Last Metro, The (1980)

Last Metro, The (1980)

“It takes two to love, as it takes two to hate.”

In German-occupied France during WWII, the owner (Catherine Deneuve) of a theater hides her Jewish husband (Heinz Bennent) in the basement while rehearsing a play with a new leading man (Gerard Depardieu) and an ambitious young starlet (Sabine Haudepin).

Genres, Themes, Actors, and Directors:

  • Actors and Actresses
  • Catherine Deneuve Films
  • Francois Truffaut Films
  • French Films
  • Gerard Depardieu Films
  • Resistance Fighters

Given that Francois Truffaut spent part of his childhood living in Nazi-occupied France, he had long wanted to make a film set during this era; he settled upon this fictionalized tale (albeit one loosely based on various real-life scenarios) of a female theater director hiding her Jewish husband in the theater’s basement while carrying on daily operations and rehearsals up above.

It was enormously popular with both American and French audiences upon its release, and was nominated for an Oscar as Best Foreign Film of the Year, but ultimately hasn’t held up all that well as a compelling tale of wartime occupation. Since so many other films have covered (and continue to cover) this devastating period in world history, one’s expectations can’t help but be raised — so to see Truffaut presenting the material in such a sanitized light is somewhat disturbing; as Time Out’s acerbic capsule review puts it, “Playing for cute nostalgia, Truffaut lets the realities go to hell.”

According to an interview with Truffaut cited in TCM’s article, he himself admitted that The Last Metro could be seen as representing “the theater and the Occupation [as] seen by a child”, which would explain why the life-and-death “danger” risked by Deneuve and Bennent on a daily basis never feels as threatening as it should, and why both characters are seen taking ridiculous risks time and again (i.e., Deneuve slips away to visit Bennent in the midst of a post-production party!!). With that said, Deneuve and Bennent’s underground relationship remains compelling throughout; we genuinely believe that this pair is deeply in love and would do what it takes to maintain contact — which is why a sudden romantic plot twist during the final half hour of the film makes absolutely no sense at all, and truly seems to come out of left field. (Some viewers claim to sense a sexual tension between the two individuals in question throughout the film, but I just can’t see it.) Fortunately, the film is at least a visual treat throughout, thanks to Nestor Almendros’ cinematography — but film fanatics needn’t consider this one of Truffaut’s “must see” titles.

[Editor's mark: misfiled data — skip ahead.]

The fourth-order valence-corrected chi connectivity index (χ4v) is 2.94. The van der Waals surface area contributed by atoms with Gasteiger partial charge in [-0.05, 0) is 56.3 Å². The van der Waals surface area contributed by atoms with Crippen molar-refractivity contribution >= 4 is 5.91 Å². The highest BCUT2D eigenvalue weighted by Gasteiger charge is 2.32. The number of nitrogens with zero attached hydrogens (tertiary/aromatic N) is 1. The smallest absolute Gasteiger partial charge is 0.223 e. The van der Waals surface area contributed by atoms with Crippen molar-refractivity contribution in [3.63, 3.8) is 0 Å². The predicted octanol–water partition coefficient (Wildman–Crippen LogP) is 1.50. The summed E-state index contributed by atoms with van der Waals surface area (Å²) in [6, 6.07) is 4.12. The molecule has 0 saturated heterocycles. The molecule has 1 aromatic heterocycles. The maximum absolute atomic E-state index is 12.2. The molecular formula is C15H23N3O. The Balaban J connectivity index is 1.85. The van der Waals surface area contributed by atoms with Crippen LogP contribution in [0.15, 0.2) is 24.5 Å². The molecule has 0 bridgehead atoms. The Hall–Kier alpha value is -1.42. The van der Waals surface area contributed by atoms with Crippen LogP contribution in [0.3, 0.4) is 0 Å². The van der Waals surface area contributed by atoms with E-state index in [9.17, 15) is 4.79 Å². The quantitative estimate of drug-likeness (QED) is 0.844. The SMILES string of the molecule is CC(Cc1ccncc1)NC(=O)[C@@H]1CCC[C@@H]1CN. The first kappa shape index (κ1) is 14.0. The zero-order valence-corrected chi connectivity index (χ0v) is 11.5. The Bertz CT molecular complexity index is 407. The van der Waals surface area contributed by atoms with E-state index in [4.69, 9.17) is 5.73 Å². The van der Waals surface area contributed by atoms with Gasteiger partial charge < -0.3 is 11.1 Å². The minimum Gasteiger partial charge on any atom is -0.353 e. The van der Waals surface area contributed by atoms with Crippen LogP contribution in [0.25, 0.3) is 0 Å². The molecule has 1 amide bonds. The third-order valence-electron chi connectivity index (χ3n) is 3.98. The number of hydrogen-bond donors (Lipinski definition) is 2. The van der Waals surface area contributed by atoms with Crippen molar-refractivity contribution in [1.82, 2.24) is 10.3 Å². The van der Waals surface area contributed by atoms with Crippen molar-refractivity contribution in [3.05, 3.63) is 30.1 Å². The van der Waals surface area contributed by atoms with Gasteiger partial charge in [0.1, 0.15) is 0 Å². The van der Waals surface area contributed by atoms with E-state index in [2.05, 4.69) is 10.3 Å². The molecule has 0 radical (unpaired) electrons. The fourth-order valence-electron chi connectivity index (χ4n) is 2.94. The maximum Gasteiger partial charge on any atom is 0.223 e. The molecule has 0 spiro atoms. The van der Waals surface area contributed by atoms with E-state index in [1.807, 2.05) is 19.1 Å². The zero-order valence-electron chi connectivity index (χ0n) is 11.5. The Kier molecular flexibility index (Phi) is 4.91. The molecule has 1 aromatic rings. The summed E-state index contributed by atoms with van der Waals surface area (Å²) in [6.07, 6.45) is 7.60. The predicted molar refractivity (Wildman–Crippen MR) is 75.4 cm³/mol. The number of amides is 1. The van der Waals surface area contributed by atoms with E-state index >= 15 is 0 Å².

Redeeming Qualities and Moments:

  • Catherine Deneuve as Marion Steiner
  • Heinz Bennent as Lucas Steiner
  • Nestor Almendros’ cinematography

Must See?
No, though it’s worth a one-time look. Listed as a film with Historical Importance in the back of Peary’s book.

(Listed in 1001 Movies You Must See Before You Die)


One thought on “Last Metro, The (1980)

  1. Not must-see; in agreement with the review here. A very disappointing film.

    It’s a bit of a cop-out on Truffaut’s part to justify this film as a child’s view of this particular time in French history. ~mainly because there’s nothing about the film that indicates a child’s view of the world around him.

    It’s certainly not hard to see why this was one of Truffaut’s more popular films. ~mainly because it does look great. Even though the film has a studio-bound look, the production design is admirable and Almendros has (reliably) lit and shot it to perfection.

    The best thing about the film is the relationship cretaed by Deneuve and Bennent. As stated, it’s very believable. Throughout the film, snippets of truth regarding the lives of theater folk are insightful (i.e., the young actress’ speech re: her tireless efforts doing whatever she can to become ‘connected’ in the industry; the refreshing, if peripheral, glimpses of gay people in the theater).

    But, overall, the story seems to want to be larger than it actually is – as if the focus is off and shifts inappropriately. (Deneuve, in particular, seems to be primed for something more challenging than the script is willing to give her.) I very much agree that, ultimately, the film becomes nonsensical when it moves into a love story angle that doesn’t make any sense.

    A fair amount of potential here; unrealized.

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